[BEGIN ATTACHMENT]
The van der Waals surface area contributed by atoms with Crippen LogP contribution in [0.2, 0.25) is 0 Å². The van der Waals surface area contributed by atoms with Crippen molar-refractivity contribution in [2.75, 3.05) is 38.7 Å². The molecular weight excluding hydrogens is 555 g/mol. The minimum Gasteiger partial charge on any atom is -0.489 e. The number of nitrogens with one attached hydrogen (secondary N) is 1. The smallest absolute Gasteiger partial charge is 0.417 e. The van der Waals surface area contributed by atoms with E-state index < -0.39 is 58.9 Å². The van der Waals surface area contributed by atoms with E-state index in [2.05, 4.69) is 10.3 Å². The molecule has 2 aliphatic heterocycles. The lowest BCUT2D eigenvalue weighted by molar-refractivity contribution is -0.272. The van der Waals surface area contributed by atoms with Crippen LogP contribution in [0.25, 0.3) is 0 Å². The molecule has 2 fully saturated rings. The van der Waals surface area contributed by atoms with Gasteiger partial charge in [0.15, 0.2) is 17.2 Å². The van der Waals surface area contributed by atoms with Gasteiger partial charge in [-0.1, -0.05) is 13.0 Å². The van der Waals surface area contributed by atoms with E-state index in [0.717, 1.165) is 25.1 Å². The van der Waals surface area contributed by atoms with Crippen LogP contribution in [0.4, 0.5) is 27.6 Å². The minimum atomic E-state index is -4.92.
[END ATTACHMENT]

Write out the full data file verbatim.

The van der Waals surface area contributed by atoms with Crippen LogP contribution in [0.2, 0.25) is 0 Å². The van der Waals surface area contributed by atoms with Crippen molar-refractivity contribution in [2.75, 3.05) is 38.7 Å². The molecular weight excluding hydrogens is 555 g/mol. The minimum Gasteiger partial charge on any atom is -0.489 e. The number of nitrogens with one attached hydrogen (secondary N) is 1. The smallest absolute Gasteiger partial charge is 0.417 e. The van der Waals surface area contributed by atoms with E-state index < -0.39 is 58.9 Å². The van der Waals surface area contributed by atoms with E-state index in [2.05, 4.69) is 10.3 Å². The molecule has 2 aliphatic heterocycles. The lowest BCUT2D eigenvalue weighted by molar-refractivity contribution is -0.272. The van der Waals surface area contributed by atoms with Crippen LogP contribution in [0.25, 0.3) is 0 Å². The molecule has 2 fully saturated rings. The van der Waals surface area contributed by atoms with Gasteiger partial charge in [0.15, 0.2) is 17.2 Å². The van der Waals surface area contributed by atoms with Gasteiger partial charge in [-0.1, -0.05) is 13.0 Å². The van der Waals surface area contributed by atoms with E-state index in [0.717, 1.165) is 25.1 Å². The van der Waals surface area contributed by atoms with Crippen LogP contribution in [0.4, 0.5) is 27.6 Å². The minimum atomic E-state index is -4.92.